One of the more emotional episodes of the show featured Maddy Rodriguez, a sweet 15-year-old songwriter with dreams of becoming the next Taylor Swift. Her youthful innocence was palpable when she participated in a photo shoot that was way outside her comfort zone and when she broke down about the health problems her father had recently experienced. It also carried over to the performance, when nerves clearly affected her singing, but there was enough talent and songwriting ability underneath to give her a very tentative thumbs up. Since the show, she’s won multiple songwriting awards and has been signed to Nettwerk.
Welland’s Street Pharmacy came on the second season of disBAND clearly ready for a professional career. Their Sublime-eqsue reggae-rock sound wasn’t exactly groundbreaking, but the well-honed talents of the band (especially lead vocalist Ryan Guay) had already allowed them to record a few indie LPs, open for IllScarlet and amass a pretty strong following. The judges naturally agreed that they had what it takes, and they were signed to Fontana North, under whom they’re still recording for while touring heavily today.
Arguably the most memorable disBAND ep centred around Toronto’s Abandon All Ships, the aural equivalent of a Monster Energy drink hitting a feral cat. They specialized in the metal-EDM hybrid known as electronicore, a genre I’ll never understand the existence of let alone its popularity with teens (but then again, I did grow up under the reign of Limp Bizkit with no qualms, so I guess every generation has its regrets). Anyway, these guys were extremely serious about their art (and by art, I mean lasers), so a signing to Underground Operations/Universal Canada sealed the deal for years of success. They mercifully broke up in 2014, but former members continue on in new projects Sine of the Lion and Curses.
These Kids Wear Crowns
This Chilliwack gang brought their partycore jams to the disBAND stage near the end of the series, and were one of the most successful in doing so. Their appearance led to major label interest, and after signing with Capitol Records/EMI they produced debut LP Jumpstart in 2011, enjoying several moderate hits in the aftermath. Their “do whateva u want!” ethos is clearly no joke, as frontman Alex Johnson went so far as to run for parliament with the Libertarian Party of Canada this year. We’ll see if any harsh political lessons make their way into lyrics for the second album, now in the works.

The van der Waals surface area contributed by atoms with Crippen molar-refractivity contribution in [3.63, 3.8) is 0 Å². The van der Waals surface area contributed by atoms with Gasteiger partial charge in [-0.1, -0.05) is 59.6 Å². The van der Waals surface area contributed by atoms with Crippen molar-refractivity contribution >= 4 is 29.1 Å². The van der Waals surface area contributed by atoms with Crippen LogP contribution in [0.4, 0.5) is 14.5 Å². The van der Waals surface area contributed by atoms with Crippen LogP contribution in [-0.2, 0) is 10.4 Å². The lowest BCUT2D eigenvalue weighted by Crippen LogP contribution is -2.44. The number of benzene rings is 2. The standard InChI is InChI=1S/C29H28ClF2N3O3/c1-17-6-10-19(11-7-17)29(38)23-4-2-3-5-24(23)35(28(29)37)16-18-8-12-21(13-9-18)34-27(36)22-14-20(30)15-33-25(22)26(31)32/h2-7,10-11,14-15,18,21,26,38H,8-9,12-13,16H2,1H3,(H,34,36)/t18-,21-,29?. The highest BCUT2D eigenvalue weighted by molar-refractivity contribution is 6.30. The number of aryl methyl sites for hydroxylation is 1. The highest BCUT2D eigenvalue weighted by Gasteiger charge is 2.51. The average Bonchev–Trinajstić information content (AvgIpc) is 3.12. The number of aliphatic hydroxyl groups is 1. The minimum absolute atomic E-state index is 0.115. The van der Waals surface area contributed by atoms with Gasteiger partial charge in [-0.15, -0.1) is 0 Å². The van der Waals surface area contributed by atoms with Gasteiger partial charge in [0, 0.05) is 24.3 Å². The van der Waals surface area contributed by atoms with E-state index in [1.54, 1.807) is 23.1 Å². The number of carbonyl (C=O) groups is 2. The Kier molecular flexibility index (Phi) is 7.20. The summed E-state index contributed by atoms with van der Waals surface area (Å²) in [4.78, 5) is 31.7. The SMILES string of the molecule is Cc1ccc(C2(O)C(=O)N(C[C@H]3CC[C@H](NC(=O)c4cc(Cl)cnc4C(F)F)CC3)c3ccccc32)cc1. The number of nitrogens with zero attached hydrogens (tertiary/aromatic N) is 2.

Now that MuchMusic barely exists as its former self, it’s hard to remember that the channel once created its own original content, and even better, its own original music content. But you may recall a little something called disBAND, a reality show where budding Canadian bands got their chance to be groomed for greatness by Treble Charger’s Greig Nori and to perform in front of an esteemed industry panel in the Much environment. Some were told they had what it takes to hit the big time (and perhaps would score a record deal on the spot), while others (well, most of them) were told they couldn’t compete in the current musical climate and should “disBAND.” Harsh.
At best, the show was a glimpse into the inner workings of the Canadian music industry and a neat way to discover brand new musicians before they became MuchMusic stars. At worst, it was a painfully staged and strangely addictive hate-watch full of awful music. If nothing else, the show proved itself to be really good at spawning opening acts for Hedley concerts. But several years later, how far have any of those artists gone – and how often did the judges actually get it right? Here’s an update on what happened to some of the lucky featured bands of disBAND.